Is Fast Fashion Speeding Down The Highway To Hell?

Once upon a time (that truthfully wasn’t all too long ago), I was the fast-fashion industries best friend. Yes, I am guilty of being ‘that girl’. You know the one, let me set the scene. The girl who is on first name basis with the delivery-man because she always has a new parcel in the mail, the girl with the bursting wardrobe complete with unworn garments that still have the tags attached.

Petrified of being labelled an “Outfit Repeater” by the likes of Kate Sanders, I justified my excessive consumerist behaviour. Tricked into the illusion that I needed a new outfit for every event, I’d buy cheap and nasty clothes that couldn’t possibly have been stitched by workers on a fair wage and rarely made it to the end of the year. Turns out I’m not alone, according to a study by YouGov, 75% of Australians have thrown away clothes within the last year.
 
I told myself that I just loved clothes, that surely, because I didn’t eat meat, used a keep cup and a reusable drink bottle that I was allowed to put down shopaholic as my personal enviro vice. Flawed logic I know. Good thing there is only so long you can justify bad behaviour. Finally, in 2017 I listened to my better judgement and decided to become not only an outfit-repeater but a more responsible shopper. I guess the steady hum of slow sustainable fashion grew too loud for me to ignore.
 
Since the 20th century humans have been consuming at an increasing rate. Our wardrobes and environmental footprint is expanding at a level that dear Mother nature cannot keep up with.
 
For example, fashion is thirsty work. Every year the fashion industry uses 79 billion cubic meters of water. In Australia alone, we throw away 500,000 tonnes of fashion waste yearly. Our used tees and jeans are piling up with nowhere to go.
It doesn’t only cost the environment. One of the biggest problems of fashion boils down to off-shore manufacturing. When placed in a highly competitive industry businesses are left with a tough choice; Get Ethical, or Get Cheap. Most choose the latter and compete with each other to get products made at the cheapest prices. Cheap manufacturing is obviously ideal for every business model; however, it comes with a cost – a human cost.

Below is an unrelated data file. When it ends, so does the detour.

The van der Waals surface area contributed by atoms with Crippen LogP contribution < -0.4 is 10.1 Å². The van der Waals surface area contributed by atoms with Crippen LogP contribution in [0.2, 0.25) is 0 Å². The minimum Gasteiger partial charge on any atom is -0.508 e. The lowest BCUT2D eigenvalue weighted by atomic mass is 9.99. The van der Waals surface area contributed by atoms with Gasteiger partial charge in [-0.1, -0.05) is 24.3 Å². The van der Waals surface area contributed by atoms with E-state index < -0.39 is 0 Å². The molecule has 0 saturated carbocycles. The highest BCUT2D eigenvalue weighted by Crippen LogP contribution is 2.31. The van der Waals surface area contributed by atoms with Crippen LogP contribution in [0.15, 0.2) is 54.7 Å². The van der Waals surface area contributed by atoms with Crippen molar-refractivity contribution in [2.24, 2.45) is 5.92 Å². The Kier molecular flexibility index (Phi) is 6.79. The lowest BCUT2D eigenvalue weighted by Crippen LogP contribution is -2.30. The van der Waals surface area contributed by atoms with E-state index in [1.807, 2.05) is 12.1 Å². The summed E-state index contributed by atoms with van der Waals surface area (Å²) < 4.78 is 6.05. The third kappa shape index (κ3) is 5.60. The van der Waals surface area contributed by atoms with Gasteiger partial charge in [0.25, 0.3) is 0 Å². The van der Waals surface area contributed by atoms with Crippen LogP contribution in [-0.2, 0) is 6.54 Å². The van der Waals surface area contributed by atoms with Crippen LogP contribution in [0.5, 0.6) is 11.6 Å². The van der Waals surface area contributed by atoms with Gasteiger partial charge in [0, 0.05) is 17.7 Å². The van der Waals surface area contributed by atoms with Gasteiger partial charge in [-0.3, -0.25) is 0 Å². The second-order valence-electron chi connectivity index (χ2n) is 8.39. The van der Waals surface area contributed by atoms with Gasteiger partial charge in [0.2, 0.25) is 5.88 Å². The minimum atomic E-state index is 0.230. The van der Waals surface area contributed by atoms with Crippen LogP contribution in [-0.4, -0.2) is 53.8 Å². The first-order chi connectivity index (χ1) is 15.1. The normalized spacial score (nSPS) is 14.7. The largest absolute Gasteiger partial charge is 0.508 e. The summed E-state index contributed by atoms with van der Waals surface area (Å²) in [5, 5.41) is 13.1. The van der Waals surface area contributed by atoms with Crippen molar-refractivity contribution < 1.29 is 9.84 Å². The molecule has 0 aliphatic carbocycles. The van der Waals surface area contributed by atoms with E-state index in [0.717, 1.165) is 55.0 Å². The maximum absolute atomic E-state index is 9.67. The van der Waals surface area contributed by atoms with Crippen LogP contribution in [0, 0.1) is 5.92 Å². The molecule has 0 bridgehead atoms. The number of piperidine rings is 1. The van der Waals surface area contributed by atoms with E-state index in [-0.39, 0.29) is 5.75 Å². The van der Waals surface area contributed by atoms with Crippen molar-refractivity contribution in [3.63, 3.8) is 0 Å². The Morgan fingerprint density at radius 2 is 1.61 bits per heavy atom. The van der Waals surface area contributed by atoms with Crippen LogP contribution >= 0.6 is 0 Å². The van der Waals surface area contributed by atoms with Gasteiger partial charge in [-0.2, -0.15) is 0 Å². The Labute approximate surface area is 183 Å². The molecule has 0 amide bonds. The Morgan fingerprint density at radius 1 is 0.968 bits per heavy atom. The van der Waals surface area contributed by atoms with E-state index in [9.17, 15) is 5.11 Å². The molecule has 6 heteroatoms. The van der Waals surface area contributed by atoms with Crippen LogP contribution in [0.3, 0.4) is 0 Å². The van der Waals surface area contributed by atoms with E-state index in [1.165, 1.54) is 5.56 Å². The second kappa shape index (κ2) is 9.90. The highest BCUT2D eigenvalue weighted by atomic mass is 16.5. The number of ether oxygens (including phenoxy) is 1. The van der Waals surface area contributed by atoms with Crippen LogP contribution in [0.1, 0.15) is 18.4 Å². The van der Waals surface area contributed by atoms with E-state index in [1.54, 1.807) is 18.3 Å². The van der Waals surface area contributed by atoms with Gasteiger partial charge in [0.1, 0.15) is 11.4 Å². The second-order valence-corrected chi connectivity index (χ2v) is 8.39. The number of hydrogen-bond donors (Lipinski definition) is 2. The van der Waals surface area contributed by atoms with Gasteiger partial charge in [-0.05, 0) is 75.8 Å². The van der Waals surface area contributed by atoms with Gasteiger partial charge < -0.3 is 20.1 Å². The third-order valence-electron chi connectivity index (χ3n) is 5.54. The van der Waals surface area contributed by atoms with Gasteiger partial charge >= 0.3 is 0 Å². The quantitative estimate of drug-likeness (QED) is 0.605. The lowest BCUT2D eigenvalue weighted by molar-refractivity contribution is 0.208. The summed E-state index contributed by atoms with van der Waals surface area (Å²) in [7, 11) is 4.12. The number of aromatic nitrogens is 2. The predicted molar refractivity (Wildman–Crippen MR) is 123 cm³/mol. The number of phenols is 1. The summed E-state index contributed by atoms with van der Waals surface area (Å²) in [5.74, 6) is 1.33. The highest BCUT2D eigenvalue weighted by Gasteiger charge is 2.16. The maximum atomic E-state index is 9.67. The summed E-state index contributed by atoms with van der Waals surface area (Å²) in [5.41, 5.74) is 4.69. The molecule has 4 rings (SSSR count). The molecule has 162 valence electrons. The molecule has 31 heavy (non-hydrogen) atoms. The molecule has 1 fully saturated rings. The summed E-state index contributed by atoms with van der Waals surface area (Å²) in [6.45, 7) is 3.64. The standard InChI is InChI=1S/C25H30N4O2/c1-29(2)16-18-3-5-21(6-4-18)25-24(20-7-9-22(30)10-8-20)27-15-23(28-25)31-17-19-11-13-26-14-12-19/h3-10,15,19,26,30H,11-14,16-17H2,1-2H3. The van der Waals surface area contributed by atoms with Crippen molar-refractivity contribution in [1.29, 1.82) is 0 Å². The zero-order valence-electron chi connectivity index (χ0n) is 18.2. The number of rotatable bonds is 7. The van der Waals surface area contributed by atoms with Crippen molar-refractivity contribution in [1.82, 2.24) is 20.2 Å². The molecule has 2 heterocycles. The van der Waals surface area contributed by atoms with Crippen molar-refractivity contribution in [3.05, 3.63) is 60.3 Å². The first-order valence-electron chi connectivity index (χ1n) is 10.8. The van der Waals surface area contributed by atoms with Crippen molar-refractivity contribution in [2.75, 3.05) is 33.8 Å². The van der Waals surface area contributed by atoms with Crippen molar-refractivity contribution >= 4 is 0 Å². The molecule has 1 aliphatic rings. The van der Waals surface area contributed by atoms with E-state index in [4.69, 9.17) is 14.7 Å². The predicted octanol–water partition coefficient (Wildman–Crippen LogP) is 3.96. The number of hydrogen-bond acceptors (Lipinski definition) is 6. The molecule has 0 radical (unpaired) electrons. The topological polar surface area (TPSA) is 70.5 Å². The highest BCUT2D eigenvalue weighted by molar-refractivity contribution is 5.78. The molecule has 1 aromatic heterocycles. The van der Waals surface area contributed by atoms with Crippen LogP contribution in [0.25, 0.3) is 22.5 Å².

According to Greenpeace it is estimated that in 2025 the fashion industry will be worth over $2.1 trillion. The fashion industry continues to exploit its workers who are predominately from developing countries. In 2017 a report by the Global Fashion Agenda revealed that more than 50% of workers within the fashion industry are not even paid a minimum wage.
 
Personally I don’t think there is a dress in the world worth the cost of another’s livelihood.
I must admit that occasionally I slip up and buy a tee from one of the not-so friendly fast fashion giants but I am proud to be a more conscious shopper now. Ok maybe I’m jumping the gun a little too soon. Fast fashion isn’t speeding out of our lives and into oblivion. Fast fashion is definitely still immensely present in our lives, however, the growing number of small sustainable fashion labels joining our closets gives me hope for a greener fashion future.
 
Join the conversation, what do you think the future holds for fast fashion?